Why can’t grep find negative numbers?

Suppose you’re looking for instances of -42 in a file foo.txt. The command

    grep -42 foo.txt

won’t work. Instead you’ll get a warning message like the following.

    Usage: grep [OPTION]... PATTERN [FILE]...
    Try 'grep --help' for more information.

Putting single or double quotes around -42 won’t help. The problem is that grep interprets 42 as a command line option, and doesn’t have such an option. This is a problem if you’re searching for negative numbers, or any pattern that beings with a dash, such as -able or --version.

The solution is to put -e in front of a regular expression containing a dash. That tells grep that the next token at the command line is a regular expression, not a command line option. So

    grep -e -42 foo.txt

will work.

You can also use -e several times to give grep several regular expressions to search for. For example,

    grep -e cat -e dog foo.txt

will search for “cat” and “dog.”

See the previous post for another example of where grep doesn’t seem to work. By default grep supports a restricted regular expression syntax and may need to be told to use “extended” regular expressions.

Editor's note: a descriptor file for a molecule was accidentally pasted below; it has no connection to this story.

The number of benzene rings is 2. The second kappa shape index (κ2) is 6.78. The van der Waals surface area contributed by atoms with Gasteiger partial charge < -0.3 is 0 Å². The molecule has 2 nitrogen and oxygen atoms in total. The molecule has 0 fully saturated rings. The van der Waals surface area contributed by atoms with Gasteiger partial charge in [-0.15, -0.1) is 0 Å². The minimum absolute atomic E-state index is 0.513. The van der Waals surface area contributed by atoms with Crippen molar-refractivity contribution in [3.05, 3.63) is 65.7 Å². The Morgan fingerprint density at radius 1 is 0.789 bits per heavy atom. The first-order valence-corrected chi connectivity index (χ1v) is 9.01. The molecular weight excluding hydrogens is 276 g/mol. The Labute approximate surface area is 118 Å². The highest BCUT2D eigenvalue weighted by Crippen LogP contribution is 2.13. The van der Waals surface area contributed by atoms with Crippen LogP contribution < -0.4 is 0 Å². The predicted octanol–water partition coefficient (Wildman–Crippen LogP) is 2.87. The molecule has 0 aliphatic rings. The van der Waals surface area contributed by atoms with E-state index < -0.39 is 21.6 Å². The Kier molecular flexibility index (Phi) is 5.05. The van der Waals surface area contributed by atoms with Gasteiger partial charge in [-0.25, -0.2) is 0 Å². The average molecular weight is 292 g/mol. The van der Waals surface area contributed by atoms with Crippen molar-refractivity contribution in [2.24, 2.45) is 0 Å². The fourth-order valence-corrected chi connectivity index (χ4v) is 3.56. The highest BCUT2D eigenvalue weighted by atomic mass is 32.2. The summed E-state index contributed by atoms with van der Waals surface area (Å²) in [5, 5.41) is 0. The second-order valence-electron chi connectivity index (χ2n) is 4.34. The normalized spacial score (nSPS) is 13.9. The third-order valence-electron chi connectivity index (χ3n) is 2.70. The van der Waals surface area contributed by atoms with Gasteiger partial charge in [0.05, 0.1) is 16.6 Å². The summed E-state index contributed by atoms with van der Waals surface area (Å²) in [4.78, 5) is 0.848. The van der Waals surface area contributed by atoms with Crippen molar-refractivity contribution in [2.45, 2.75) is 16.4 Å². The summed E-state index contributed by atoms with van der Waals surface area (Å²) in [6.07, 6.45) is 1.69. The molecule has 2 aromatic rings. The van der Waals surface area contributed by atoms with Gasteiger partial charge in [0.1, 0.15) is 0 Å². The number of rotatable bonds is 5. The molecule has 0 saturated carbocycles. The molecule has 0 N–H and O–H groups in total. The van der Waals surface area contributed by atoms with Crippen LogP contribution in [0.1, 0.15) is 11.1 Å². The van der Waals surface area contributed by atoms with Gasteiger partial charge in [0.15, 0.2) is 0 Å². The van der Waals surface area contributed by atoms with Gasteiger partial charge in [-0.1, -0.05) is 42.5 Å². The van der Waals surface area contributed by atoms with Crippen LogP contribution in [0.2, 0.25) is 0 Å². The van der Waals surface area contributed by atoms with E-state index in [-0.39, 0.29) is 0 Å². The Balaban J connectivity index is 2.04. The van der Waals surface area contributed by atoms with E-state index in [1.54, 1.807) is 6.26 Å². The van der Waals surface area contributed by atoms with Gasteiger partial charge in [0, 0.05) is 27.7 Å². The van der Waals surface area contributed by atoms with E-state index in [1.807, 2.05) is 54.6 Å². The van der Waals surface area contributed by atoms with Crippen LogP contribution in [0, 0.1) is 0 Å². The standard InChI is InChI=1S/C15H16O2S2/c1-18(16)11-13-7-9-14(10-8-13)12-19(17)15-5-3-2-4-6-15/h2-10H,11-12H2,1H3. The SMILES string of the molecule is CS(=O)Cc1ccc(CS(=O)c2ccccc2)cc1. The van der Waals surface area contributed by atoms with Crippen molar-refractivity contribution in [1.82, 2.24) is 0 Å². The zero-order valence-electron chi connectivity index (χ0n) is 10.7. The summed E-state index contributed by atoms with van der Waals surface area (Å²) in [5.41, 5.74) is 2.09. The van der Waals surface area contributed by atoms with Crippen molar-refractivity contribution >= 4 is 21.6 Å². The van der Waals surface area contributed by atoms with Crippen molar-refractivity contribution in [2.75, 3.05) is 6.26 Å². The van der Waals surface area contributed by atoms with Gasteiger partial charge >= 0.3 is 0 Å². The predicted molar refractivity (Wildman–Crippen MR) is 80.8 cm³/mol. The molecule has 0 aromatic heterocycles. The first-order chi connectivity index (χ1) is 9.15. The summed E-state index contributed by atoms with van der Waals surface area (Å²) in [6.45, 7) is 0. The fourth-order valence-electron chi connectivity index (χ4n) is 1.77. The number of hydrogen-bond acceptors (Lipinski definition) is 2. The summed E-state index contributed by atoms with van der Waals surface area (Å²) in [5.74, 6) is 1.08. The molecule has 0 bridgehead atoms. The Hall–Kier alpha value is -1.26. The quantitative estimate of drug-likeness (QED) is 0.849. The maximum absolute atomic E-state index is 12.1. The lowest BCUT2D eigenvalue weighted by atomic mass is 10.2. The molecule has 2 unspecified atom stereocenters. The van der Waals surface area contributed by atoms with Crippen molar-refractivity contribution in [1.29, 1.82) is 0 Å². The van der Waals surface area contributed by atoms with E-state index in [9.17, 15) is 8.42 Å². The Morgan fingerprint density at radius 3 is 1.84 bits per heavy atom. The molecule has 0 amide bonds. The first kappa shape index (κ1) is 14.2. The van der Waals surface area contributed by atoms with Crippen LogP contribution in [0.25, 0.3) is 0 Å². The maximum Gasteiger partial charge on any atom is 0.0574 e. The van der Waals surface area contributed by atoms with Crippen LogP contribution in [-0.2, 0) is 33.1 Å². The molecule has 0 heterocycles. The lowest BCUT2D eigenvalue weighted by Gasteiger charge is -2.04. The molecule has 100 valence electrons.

6 thoughts on “Why can’t grep find negative numbers?

  1. You can also use a double dash ( — ) to signify the end of command options, after which only positional parameters are accepted:

    grep — -42 foo.txt

  2. Anyway you should precede it with a word boundary marker to exclude “40-42” or similar which does not contain “minus forty two”.

  3. The problem happens because grep thinks that “-42” is an option. Here are three ways to get around that:

    grep -e -42 file.txt # mark as a regex
    grep \\-42 file.txt # escape the dash (once for shell, once for grep itself)
    grep — -42 file.txt # Use ‘–‘ to signal the end of options

Leave a Reply

Your email address will not be published. Required fields are marked *